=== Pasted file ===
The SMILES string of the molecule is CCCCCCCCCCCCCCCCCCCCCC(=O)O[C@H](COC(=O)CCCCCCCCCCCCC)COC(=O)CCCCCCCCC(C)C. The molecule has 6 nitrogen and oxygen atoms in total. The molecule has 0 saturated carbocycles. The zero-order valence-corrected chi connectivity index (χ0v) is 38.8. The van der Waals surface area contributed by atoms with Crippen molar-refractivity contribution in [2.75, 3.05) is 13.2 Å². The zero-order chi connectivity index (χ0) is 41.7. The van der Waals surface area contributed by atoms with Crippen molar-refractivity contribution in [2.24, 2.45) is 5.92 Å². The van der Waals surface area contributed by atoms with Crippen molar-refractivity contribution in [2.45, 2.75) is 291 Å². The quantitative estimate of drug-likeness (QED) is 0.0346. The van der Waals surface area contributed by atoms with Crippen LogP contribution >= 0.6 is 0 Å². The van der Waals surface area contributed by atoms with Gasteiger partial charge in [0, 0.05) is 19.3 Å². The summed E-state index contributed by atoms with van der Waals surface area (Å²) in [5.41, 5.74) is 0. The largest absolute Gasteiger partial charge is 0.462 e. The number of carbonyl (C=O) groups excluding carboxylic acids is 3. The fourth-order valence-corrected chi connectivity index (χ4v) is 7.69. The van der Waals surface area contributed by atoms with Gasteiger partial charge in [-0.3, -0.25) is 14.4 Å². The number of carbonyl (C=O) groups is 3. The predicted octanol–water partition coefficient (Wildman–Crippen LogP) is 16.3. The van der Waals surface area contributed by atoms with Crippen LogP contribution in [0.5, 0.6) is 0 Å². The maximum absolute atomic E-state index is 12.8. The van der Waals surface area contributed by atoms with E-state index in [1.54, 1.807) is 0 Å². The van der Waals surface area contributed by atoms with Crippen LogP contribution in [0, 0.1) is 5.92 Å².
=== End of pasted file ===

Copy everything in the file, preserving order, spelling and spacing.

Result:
The SMILES string of the molecule is CCCCCCCCCCCCCCCCCCCCCC(=O)O[C@H](COC(=O)CCCCCCCCCCCCC)COC(=O)CCCCCCCCC(C)C. The molecule has 6 nitrogen and oxygen atoms in total. The molecule has 0 saturated carbocycles. The zero-order valence-corrected chi connectivity index (χ0v) is 38.8. The van der Waals surface area contributed by atoms with Crippen molar-refractivity contribution in [2.75, 3.05) is 13.2 Å². The zero-order chi connectivity index (χ0) is 41.7. The van der Waals surface area contributed by atoms with Crippen molar-refractivity contribution in [2.24, 2.45) is 5.92 Å². The van der Waals surface area contributed by atoms with Crippen molar-refractivity contribution in [2.45, 2.75) is 291 Å². The quantitative estimate of drug-likeness (QED) is 0.0346. The van der Waals surface area contributed by atoms with Crippen LogP contribution >= 0.6 is 0 Å². The van der Waals surface area contributed by atoms with Gasteiger partial charge in [0, 0.05) is 19.3 Å². The summed E-state index contributed by atoms with van der Waals surface area (Å²) in [5.41, 5.74) is 0. The largest absolute Gasteiger partial charge is 0.462 e. The number of carbonyl (C=O) groups excluding carboxylic acids is 3. The fourth-order valence-corrected chi connectivity index (χ4v) is 7.69. The van der Waals surface area contributed by atoms with Gasteiger partial charge in [-0.3, -0.25) is 14.4 Å². The number of carbonyl (C=O) groups is 3. The predicted octanol–water partition coefficient (Wildman–Crippen LogP) is 16.3. The van der Waals surface area contributed by atoms with Crippen LogP contribution in [0.5, 0.6) is 0 Å². The maximum absolute atomic E-state index is 12.8. The van der Waals surface area contributed by atoms with E-state index in [1.54, 1.807) is 0 Å². The van der Waals surface area contributed by atoms with Crippen LogP contribution in [0, 0.1) is 5.92 Å².